Menu
A+ A A-
  • Published in Football

28. Maxie Baughan

If you have an eleven year professional football career and you make the Pro Bowl for nine of them, it can be widely assumed that you had a very productive career.  Maxie Baughan did just that, but because he spread those accomplishments across three teams, he is not specifically associated with any franchise, which may have hampered his recognition factor.

Baughan first cut his teeth with the Eagles and was a big part of their championship run in 1960.  He was easily the best defender on the Eagles, but as that team’s fortunes waned, he looked to be traded to a contender.  He took his skills to the Rams and later Washington, where at both stops he remained a perennial Pro Bowler.
  • Published in Football

37. Roman Gabriel

In the early 1960’s, to say that the Los Angeles Rams were bad would be an understatement.  Things began to change slowly once Roman Gabriel really came into his own as their Quarterback.
  • Published in Football

65. Harold Jackson

Harold Jackson had two great seasons in Philadelphia leading the league in receiving yards in 1969 and 1973.  It is too bad that Jackson was the only one playing well for those dreadful Eagles teams.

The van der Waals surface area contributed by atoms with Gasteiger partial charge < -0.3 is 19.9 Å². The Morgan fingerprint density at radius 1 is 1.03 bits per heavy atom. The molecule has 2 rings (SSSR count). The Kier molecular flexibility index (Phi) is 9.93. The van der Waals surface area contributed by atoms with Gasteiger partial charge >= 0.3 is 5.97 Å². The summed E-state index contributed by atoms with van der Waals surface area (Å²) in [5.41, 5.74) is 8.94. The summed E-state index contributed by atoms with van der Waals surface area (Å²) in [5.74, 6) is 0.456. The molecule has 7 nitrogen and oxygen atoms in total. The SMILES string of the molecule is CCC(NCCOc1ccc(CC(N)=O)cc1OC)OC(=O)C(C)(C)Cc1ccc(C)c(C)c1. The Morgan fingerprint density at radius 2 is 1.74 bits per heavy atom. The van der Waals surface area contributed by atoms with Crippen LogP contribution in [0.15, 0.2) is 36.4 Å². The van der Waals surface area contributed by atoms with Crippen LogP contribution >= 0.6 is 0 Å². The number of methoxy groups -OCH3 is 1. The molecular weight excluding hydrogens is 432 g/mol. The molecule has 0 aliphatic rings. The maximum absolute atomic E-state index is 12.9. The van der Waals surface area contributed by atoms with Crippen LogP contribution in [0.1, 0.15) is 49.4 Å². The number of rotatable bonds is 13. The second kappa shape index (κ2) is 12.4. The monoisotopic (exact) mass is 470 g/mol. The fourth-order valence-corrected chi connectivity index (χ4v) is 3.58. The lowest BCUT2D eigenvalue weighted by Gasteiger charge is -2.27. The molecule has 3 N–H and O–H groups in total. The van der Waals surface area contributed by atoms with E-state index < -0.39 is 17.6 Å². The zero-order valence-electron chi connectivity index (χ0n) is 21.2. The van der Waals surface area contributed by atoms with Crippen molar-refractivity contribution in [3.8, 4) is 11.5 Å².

• Published in Football

82. John Hadl

A lot of people talk about “Playstation” numbers whereby offensive stars put up offensive numbers that don’t seem realistic.  John Hadl was putting up those types of numbers when Quarterbacks generally were more conservative and decades before the Madden craze took over.

On three separate occasions, John Hadl eclipsed 3,000 yards passing.  This is expected out of many Quarterbacks now, but it was very impressive considering the era he played in.  He was one of the games early gunslingers and as such posted very impressive Touchdowns Pass numbers.  Subsequently, this led to a copious amount of interceptions and he did finish his career with more picks than TD passes.
  • Published in Football

97. Roger Brown

It is alleged that Roger Brown was the first legitimate 300 pounder in the National Football League.  Nowadays, this is common place, but it was Brown who proved that a much larger man could be very much athletic.  It is also a amazing that someone so big could be forgotten so quick.
Subscribe to this RSS feed